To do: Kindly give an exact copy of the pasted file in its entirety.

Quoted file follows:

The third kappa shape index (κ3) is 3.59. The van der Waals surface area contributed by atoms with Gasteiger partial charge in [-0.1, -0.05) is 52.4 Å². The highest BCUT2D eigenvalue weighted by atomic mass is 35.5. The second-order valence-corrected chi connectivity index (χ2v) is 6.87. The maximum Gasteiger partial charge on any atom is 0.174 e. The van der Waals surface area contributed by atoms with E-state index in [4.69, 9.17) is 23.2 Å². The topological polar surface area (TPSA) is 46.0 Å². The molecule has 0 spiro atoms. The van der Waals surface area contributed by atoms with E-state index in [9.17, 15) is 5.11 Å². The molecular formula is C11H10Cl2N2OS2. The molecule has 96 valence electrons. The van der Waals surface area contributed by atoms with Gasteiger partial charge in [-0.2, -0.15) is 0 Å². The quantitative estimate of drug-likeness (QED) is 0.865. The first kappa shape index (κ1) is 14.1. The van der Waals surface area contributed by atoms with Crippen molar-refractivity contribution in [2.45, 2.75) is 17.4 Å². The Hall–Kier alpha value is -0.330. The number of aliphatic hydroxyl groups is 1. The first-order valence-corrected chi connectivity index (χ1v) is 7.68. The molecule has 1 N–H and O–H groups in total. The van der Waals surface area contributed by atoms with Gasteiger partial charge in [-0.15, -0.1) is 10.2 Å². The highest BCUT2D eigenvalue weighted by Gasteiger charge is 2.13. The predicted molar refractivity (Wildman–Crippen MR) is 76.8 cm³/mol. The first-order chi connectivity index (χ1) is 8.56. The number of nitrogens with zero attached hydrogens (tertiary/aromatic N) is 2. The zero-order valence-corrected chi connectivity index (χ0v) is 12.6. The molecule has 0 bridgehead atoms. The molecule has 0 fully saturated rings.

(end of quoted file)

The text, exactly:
The third kappa shape index (κ3) is 3.59. The van der Waals surface area contributed by atoms with Gasteiger partial charge in [-0.1, -0.05) is 52.4 Å². The highest BCUT2D eigenvalue weighted by atomic mass is 35.5. The second-order valence-corrected chi connectivity index (χ2v) is 6.87. The maximum Gasteiger partial charge on any atom is 0.174 e. The van der Waals surface area contributed by atoms with E-state index in [4.69, 9.17) is 23.2 Å². The topological polar surface area (TPSA) is 46.0 Å². The molecule has 0 spiro atoms. The van der Waals surface area contributed by atoms with E-state index in [9.17, 15) is 5.11 Å². The molecular formula is C11H10Cl2N2OS2. The molecule has 96 valence electrons. The van der Waals surface area contributed by atoms with Gasteiger partial charge in [-0.2, -0.15) is 0 Å². The quantitative estimate of drug-likeness (QED) is 0.865. The first kappa shape index (κ1) is 14.1. The van der Waals surface area contributed by atoms with Crippen molar-refractivity contribution in [2.45, 2.75) is 17.4 Å². The Hall–Kier alpha value is -0.330. The number of aliphatic hydroxyl groups is 1. The first-order valence-corrected chi connectivity index (χ1v) is 7.68. The molecule has 1 N–H and O–H groups in total. The van der Waals surface area contributed by atoms with Gasteiger partial charge in [-0.15, -0.1) is 10.2 Å². The highest BCUT2D eigenvalue weighted by Gasteiger charge is 2.13. The predicted molar refractivity (Wildman–Crippen MR) is 76.8 cm³/mol. The first-order chi connectivity index (χ1) is 8.56. The number of nitrogens with zero attached hydrogens (tertiary/aromatic N) is 2. The zero-order valence-corrected chi connectivity index (χ0v) is 12.6. The molecule has 0 bridgehead atoms. The molecule has 0 fully saturated rings.